Kristy is a senior manager with the Nunatsiavut Government. Her career spans ten years and has been focused on community development. As Nunatsiavut’s first Director of Tourism, she helped establish the region as a tourism destination. Kristy has recently transitioned into the role of Director of Economic Development. At the Governor General’s Canadian Leadership Conference in June 2017, she was recognized as one of 250 up-and-coming leaders in Canada.
Kristy is an active member with industry organizations, including SmartICE and the Atlantic Aboriginal Economic Development Integrated Research Program.
Catharyn Andersen is the Special Advisor to the President on Indigenous Affairs, holding a university-wide mandate to support Indigenous education broadly across the university, encouraging respectful engagement and relationship building with Indigenous peoples and communities, and supporting the success of Indigenous students across Memorial University. Stemming from her passion for her culture, language and beginning with her work in language revitalization, Catharyn believes that universities must create inclusive and equitable spaces for Indigenous peoples, at all levels.
As part of this role, Catharyn is leading the development of the Strategic Framework for Indigenization, including conducting the most extensive Indigenous community consultations by Memorial University, visiting 26 Indigenous communities throughout the province, holding more than 50 university and community meetings, and working in ongoing dialogue with Indigenous Elders, communities, organizations, and governments. Catharyn is looking forward to furthering the strategic priorities identified in the framework’s 5 year timeframe from 2021 – 2026 in her continued mandate to strengthen and expand Indigenization and decolonization throughout Memorial University.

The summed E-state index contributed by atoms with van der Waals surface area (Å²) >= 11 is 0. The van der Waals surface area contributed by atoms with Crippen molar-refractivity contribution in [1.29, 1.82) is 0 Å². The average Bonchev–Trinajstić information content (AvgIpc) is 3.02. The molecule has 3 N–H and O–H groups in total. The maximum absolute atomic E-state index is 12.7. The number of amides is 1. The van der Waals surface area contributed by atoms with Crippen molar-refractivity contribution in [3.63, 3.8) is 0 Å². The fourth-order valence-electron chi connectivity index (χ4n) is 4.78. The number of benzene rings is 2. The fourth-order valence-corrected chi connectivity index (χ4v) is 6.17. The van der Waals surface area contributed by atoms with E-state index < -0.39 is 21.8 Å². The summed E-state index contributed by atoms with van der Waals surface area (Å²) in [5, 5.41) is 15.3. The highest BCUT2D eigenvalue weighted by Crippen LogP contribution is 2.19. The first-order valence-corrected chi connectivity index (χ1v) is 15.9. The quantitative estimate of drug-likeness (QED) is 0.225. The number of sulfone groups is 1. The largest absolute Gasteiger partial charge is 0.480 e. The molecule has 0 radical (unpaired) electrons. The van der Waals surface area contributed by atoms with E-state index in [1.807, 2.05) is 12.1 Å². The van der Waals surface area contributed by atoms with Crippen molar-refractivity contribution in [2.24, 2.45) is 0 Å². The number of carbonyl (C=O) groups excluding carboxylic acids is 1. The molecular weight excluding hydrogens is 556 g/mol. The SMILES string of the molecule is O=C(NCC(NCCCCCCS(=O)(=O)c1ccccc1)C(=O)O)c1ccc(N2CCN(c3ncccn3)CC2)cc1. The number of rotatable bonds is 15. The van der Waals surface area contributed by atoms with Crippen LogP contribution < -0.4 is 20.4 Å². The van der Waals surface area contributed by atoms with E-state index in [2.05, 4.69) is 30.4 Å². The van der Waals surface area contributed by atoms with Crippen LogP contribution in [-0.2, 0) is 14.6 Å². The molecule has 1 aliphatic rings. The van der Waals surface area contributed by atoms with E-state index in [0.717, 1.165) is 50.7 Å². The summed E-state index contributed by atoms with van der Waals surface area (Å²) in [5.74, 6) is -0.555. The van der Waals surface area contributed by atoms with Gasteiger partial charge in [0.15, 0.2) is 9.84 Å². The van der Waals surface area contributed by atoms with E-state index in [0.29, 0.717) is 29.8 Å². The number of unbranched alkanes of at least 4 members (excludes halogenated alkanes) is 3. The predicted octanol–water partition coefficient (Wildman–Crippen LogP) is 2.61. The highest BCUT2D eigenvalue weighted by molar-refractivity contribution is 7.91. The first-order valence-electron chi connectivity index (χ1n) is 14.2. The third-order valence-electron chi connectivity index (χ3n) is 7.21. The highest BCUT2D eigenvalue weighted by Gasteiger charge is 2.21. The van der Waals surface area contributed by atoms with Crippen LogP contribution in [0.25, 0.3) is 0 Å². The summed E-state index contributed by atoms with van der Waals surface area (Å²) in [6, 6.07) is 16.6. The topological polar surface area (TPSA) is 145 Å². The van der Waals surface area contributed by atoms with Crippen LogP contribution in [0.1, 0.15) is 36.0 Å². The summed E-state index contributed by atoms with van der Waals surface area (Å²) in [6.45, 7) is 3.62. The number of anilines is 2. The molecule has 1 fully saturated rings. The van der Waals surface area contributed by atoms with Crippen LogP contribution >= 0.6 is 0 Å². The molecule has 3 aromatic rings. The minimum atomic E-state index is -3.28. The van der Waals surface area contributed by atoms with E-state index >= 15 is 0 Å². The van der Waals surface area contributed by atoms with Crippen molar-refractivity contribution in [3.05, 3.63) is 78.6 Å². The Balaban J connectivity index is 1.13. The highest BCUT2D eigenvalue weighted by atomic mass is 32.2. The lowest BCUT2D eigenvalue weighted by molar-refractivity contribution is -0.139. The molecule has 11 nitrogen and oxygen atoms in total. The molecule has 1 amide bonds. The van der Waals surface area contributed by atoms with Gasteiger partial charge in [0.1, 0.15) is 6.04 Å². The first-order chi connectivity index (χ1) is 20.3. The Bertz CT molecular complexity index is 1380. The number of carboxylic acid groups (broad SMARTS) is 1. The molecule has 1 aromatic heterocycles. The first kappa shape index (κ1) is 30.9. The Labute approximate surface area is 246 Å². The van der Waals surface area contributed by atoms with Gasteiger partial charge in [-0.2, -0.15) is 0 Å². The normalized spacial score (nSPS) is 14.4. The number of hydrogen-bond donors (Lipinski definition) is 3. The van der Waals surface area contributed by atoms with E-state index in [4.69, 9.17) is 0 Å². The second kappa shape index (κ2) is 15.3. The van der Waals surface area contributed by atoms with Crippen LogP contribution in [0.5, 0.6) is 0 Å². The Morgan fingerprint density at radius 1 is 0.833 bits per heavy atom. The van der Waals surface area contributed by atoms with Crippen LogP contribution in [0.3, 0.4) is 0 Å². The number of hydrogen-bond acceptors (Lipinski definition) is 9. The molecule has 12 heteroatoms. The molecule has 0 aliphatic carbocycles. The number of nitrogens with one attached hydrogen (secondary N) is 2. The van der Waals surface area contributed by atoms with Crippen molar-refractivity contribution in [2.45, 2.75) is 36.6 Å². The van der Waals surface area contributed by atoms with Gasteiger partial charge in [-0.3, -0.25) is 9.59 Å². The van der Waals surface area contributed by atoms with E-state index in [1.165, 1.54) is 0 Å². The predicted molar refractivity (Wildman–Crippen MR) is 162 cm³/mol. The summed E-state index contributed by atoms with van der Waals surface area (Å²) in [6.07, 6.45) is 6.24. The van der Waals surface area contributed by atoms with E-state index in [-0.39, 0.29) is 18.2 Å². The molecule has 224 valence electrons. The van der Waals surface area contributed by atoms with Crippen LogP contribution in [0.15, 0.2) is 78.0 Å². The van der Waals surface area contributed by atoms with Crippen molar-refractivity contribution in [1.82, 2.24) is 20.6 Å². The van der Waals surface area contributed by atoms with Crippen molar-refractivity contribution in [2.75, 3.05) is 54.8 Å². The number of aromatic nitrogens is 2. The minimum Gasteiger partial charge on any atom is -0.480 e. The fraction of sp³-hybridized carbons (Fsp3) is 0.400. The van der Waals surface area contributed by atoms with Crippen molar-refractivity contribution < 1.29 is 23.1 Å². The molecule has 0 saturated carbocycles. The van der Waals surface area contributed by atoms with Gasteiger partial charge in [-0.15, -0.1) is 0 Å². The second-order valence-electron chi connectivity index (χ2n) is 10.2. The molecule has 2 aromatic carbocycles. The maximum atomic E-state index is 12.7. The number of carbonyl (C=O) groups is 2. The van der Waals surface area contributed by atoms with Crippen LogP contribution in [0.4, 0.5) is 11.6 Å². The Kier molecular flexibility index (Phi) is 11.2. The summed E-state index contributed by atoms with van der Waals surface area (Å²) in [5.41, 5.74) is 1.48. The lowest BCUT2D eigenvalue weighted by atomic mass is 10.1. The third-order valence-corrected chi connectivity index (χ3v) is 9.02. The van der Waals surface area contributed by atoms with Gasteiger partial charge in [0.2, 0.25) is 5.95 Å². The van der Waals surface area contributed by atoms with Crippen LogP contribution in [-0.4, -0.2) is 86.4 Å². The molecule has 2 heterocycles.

As an administrative leader, with diverse expertise in Indigenization and decolonization, Catharyn is also extensively involved in Memorial University and in the community at large, sitting on multiple councils and boards, including chairing the President’s Advisory Committee on Indigenous Affairs, sitting on the Inuit Co-Management Board for the Akami-Uapishku-KakKasuak-Mealy Mountain National Park Reserve, as well as the Board of Directors for the YWCA St. John’s and the Bonavista Biennale.
Before coming to Memorial University, Catharyn worked with the Nunatsiavut Government, formerly the Labrador Inuit Association, in the roles of director and Inuktitut language program co-ordinator with the Torngâsok Cultural Centre in Nain, Labrador. She has also worked with the Department of Fisheries and Oceans in the Small Craft Harbours branch.
Catharyn is an Inuk from Nunatsiavut, born and raised in Labrador, with Inuit, Norwegian, English and Scottish ancestry. She holds a Bachelor of Arts in linguistics, a Master of Arts in linguistics, and a Master of Business Administration from Memorial University, as well as an International Baccalaureate diploma from Lester B. Pearson United World College of the Pacific in Victoria, B.C. She is a 2020 member of the Governor General’s Canadian Leadership Conference. In her spare time, she likes to run and loves to return home to Labrador as much as she can.